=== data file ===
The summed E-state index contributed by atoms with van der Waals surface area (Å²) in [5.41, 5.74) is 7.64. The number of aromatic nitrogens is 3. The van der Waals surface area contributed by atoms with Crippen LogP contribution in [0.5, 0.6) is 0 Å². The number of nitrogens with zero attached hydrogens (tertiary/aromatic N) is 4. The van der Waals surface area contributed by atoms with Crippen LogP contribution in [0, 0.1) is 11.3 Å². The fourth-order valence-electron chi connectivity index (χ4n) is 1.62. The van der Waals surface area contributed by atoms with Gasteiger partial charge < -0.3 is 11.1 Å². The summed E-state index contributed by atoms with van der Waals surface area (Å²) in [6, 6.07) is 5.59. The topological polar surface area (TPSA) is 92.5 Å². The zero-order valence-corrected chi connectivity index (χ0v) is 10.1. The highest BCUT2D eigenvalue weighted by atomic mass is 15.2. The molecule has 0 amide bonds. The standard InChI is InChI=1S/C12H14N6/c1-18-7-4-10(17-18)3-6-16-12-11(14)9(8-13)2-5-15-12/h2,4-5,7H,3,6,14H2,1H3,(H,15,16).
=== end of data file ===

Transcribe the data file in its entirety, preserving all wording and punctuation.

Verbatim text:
The summed E-state index contributed by atoms with van der Waals surface area (Å²) in [5.41, 5.74) is 7.64. The number of aromatic nitrogens is 3. The van der Waals surface area contributed by atoms with Crippen LogP contribution in [0.5, 0.6) is 0 Å². The number of nitrogens with zero attached hydrogens (tertiary/aromatic N) is 4. The van der Waals surface area contributed by atoms with Crippen LogP contribution in [0, 0.1) is 11.3 Å². The fourth-order valence-electron chi connectivity index (χ4n) is 1.62. The van der Waals surface area contributed by atoms with Gasteiger partial charge < -0.3 is 11.1 Å². The summed E-state index contributed by atoms with van der Waals surface area (Å²) in [6, 6.07) is 5.59. The topological polar surface area (TPSA) is 92.5 Å². The zero-order valence-corrected chi connectivity index (χ0v) is 10.1. The highest BCUT2D eigenvalue weighted by atomic mass is 15.2. The molecule has 0 amide bonds. The standard InChI is InChI=1S/C12H14N6/c1-18-7-4-10(17-18)3-6-16-12-11(14)9(8-13)2-5-15-12/h2,4-5,7H,3,6,14H2,1H3,(H,15,16).